Wicket to Wicket

Take them covers off

Earlier entries: Intro , 1 , 2 , 3 , 4 .

Earlier entries: Intro, 1, 2, 3, 4.
Bowlers will tell you, with heavy heart and knackered limbs, that it's always been a batsman's game. Stereotypically, batsmen were the amateurs who ruled the game (and plenty else besides) while the bowlers were the professionals paid to amuse the amateurs by bowling at them.
But we do seem to have reached a strange point in the journey where one doesn't have to look hard for conspiracy theories. This is the age of the batsman yet within the last 10 years or so, there have been huge rows about ball-tampering and chucking. Bowlers accused of either or both have essentially been criminalised, treated with the sort of disdain normally reserved for aging rockers caught doing unspeakable things in south Asia. Yet there is barely a murmur and a stifled yawn when a manufacturer has to withdraw a bat from production because MCC deems it illegal. If Test batsmen the world over couldn't get the ball off the square then the reactionaries might have a point. But imagine where we¹d be without doosras and reverse swing: 200 for none at lunch and bored out of our minds, that's where.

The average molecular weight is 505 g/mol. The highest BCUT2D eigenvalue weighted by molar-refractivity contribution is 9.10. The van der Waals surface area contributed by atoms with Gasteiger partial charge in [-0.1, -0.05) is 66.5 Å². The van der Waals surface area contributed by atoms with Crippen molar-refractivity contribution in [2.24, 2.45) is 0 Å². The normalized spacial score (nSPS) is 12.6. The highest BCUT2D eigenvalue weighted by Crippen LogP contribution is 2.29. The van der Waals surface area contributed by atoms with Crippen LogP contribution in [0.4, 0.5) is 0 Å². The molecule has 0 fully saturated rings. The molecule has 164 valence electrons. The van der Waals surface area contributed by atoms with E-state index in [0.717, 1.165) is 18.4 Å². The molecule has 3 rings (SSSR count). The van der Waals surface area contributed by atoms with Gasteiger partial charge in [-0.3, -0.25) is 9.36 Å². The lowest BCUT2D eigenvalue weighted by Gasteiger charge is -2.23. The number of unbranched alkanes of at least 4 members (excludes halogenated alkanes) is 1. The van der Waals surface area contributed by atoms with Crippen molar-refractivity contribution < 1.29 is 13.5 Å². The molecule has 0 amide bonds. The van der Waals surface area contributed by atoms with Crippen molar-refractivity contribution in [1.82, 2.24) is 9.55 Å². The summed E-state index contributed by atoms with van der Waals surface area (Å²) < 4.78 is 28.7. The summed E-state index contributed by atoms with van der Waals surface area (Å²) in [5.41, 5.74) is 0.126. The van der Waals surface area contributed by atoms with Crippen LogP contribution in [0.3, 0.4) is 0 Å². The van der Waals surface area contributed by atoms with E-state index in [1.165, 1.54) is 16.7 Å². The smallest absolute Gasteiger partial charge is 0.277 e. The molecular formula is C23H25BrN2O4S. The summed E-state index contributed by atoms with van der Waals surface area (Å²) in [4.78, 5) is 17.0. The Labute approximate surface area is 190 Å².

Cricket has to maintain some sort of balance between bat and ball otherwise it ceases to be the game that we love. So much is weighted in the batsman¹s favour now: shorter boundaries, lighter but more powerful bats, bouncer restrictions. What can be done to balance the scales? Did I hear someone say uncovered pitches?

John Stern is editor of the Wisden Cricketer